MARYMOUNT Hospice is yet to receive any money from a €2 million funding tranche to be allocated by the Department of Health for 2019.
The delays in receiving the funding have raised concerns at the much-loved Cork hospice, which is under pressure to raise more than €3.5m every year from its own fundraising activities to keep services going.
Information from the Department revealed that €2 million has been set aside in funding this year for both the Cork-based hospice and St Francis’ Hospice in Dublin.
However, due to delays in HSE submissions to draw down the funding, the €2 million has remained untouched.
Fianna Fáil leader Micheál Martin labelled the delays a “disgrace”.
Speaking to The Echo, he said the government’s failure to treat Marymount under Section 39 of the Health Act 2004, which sees some agencies access government funding, has left the Cork hospice stretched for resources.
“We’re now more than halfway through the year and the hospice needed this money at the beginning of the year to plan and staff appropriately.
“It’s unacceptable that the money hasn’t been released yet," he said.
Mr Martin added: “The way that Marymount has been treated for the past number of years is unacceptable.
“The government has not been fair to them.
“Given the fact that Marymount has to fundraise more than €3 million a year for services, it’s crazy that this funding has been allocated but has not been released yet.
“It puts a strain on the overall finances of the hospice and I’m calling on the government to release the money straight away.”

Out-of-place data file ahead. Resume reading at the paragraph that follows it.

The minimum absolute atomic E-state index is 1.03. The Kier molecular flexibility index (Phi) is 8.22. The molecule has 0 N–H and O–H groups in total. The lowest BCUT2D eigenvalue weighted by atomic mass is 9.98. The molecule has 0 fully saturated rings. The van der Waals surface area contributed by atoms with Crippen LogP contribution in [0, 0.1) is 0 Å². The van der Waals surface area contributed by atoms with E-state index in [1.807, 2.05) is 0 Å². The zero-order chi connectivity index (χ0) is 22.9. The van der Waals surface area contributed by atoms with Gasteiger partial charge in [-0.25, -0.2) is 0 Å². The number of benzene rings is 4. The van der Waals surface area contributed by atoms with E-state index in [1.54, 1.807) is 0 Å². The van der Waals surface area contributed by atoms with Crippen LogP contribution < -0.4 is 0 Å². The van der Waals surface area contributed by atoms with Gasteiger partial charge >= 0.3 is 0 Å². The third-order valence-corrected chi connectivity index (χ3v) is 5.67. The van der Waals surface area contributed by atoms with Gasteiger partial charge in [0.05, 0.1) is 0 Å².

The €2 million in funding is just part of some €112 million in HSE funding for 2019 that is on hold in the Department of Health.
The 2019 HSE service plan said that some €198.5m in development funding was being held by the Department of Health and would be released to the HSE on approval of implementation plans and commencement of specific developments.
However, as it stands, just €86.8 million had been released.
Fianna Fáil Health Spokesperson Stephen Donnelly said:
“In a service strapped for cash, this is deeply concerning.
“It would appear that the HSE has been late in submitting plans,” he added.
The HSE said that the service introduced an “enhanced internal governance structure” for the approval of new development funding, and that this resulted in a delay in the receipt of drawdown submissions from the health service.
“Delayed submissions have now been received or are due to be received shortly and funding will be released in due course,” added the HSE, which said the delay had not “affected the delivery” of services awaiting funding.
The funding yet to be drawn down includes €40 million for primary care scheme changes, €11.5 million for abortion services and €9 million for national screening services.